Political analyst Blessing Vava differed said the MDC had shot itself in the foot by being part of a process that legitimised the election.

“It’s quite bad for the MDC to start discrediting results that have not been announced. The MDC was part of the reconstruction of the Zimbabwe Electoral Commission (ZEC), so it must accept the decisions made by its own appointments. The commission that we have now is a product of a joint exercise by all political parties.”

Vava said the MDC had failed because it had focused on personal gain, something he said that might contribute to the its defeat.

Forgotten constitution
“When they went into government, they somehow forgot the framework for the envisaged Constitution and allowed political parties to write the new Constitution instead of the people,” Vava said. “But when they wanted to have cars and go overseas, they made it happen. They’ve got no one to blame but themselves.”

Mugabe went into this week’s election determined to abolish the government of national unity he has been leading with two MDC parties.

“Naturally, it was harder,” he told journalists after casting his vote. “We had to go through a torturous route to get to the new Constitution. When you are with other parties in government, it is bound to be difficult. But we have managed together.”

Mandaza said a rushed election date, a failure to give voters enough time to register, fake registration slips that were discovered on election day and intimidation rendered the election a let-down.

The mission leader of the Electoral Commissions Forum of SADC, advocate Notemba Tjipueja, said her mission was concerned at the double- numbering of ballot papers by the ZEC, the final voters’ roll not being made available timeously and that some voters were turned away from polling stations, even when they produced voter registration slips.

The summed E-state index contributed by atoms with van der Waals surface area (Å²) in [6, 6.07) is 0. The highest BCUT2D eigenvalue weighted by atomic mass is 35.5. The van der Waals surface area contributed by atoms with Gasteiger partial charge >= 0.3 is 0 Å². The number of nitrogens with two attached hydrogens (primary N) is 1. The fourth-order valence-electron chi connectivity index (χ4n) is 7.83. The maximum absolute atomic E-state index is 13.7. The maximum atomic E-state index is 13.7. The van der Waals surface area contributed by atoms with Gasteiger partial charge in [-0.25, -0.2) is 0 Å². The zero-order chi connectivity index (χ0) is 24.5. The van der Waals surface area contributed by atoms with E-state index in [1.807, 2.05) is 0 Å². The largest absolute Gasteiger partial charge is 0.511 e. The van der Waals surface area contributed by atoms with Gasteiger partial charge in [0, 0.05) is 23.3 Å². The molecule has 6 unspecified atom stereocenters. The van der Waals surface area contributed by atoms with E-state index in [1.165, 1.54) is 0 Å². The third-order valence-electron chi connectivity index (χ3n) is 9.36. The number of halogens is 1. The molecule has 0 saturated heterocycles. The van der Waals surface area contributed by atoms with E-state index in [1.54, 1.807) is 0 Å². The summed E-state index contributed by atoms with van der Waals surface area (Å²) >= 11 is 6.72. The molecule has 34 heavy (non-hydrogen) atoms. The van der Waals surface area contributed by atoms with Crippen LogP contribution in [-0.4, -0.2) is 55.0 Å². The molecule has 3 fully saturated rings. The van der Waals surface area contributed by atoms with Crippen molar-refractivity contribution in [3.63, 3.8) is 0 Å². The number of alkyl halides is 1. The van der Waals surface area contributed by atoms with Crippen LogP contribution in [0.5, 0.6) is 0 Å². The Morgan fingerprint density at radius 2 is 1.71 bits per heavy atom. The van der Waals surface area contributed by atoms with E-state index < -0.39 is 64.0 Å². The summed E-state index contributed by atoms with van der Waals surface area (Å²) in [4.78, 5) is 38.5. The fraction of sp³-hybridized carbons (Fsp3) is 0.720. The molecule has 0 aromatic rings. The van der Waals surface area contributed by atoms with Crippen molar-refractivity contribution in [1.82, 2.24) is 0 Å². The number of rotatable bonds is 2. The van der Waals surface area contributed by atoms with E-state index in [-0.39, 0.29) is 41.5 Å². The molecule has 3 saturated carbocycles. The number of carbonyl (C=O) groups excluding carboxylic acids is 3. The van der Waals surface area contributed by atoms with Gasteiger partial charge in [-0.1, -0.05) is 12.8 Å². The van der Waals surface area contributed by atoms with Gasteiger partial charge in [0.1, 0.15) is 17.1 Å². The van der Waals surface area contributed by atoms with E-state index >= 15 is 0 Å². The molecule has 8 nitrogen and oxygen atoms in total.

SADC’s observer mission said none of the stakeholders could provide details on the number of voters who were denied the right to vote.

No perfect voters’ roll
Tjipueja, who is also chairperson of the Electoral Commission of Namibia said: “No country has got a perfect voters’ roll” and Zimbabwe was no different.”

SADC recommended that the ZEC “clean up the voters” roll to ensure accuracy and adherence to legal provisions governing elections, improve warehouse facilities for the safe and secure storage of electoral material and enhance poll readiness and the timely dispatching of election material to polling stations”.

The ZEC played down reports that  some people — 20 in one Hatfield polling station — were found with fake registration slips. It said it had received a report about the incident, but, “are you talking about 20? Twenty out of how many? If there are more than 20, well, we see that as a lesson for the future.”

Mandaza said Zimbabwe was unlikely to experience democratic elections anytime soon. “These guys [Zanu-PF] have gone overboard. I know my country well and I can tell you that people are sceptical about this election. There could be serious repercussions, even violence.”

More than six million Zimbabweans were registered to vote to choose a president, members of the National Assembly and local councillors. If none of the presidential candidates wins 50% of the votes, a run-off will be held in September.

Mail&Guardian

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  1. fstimes says:

    shame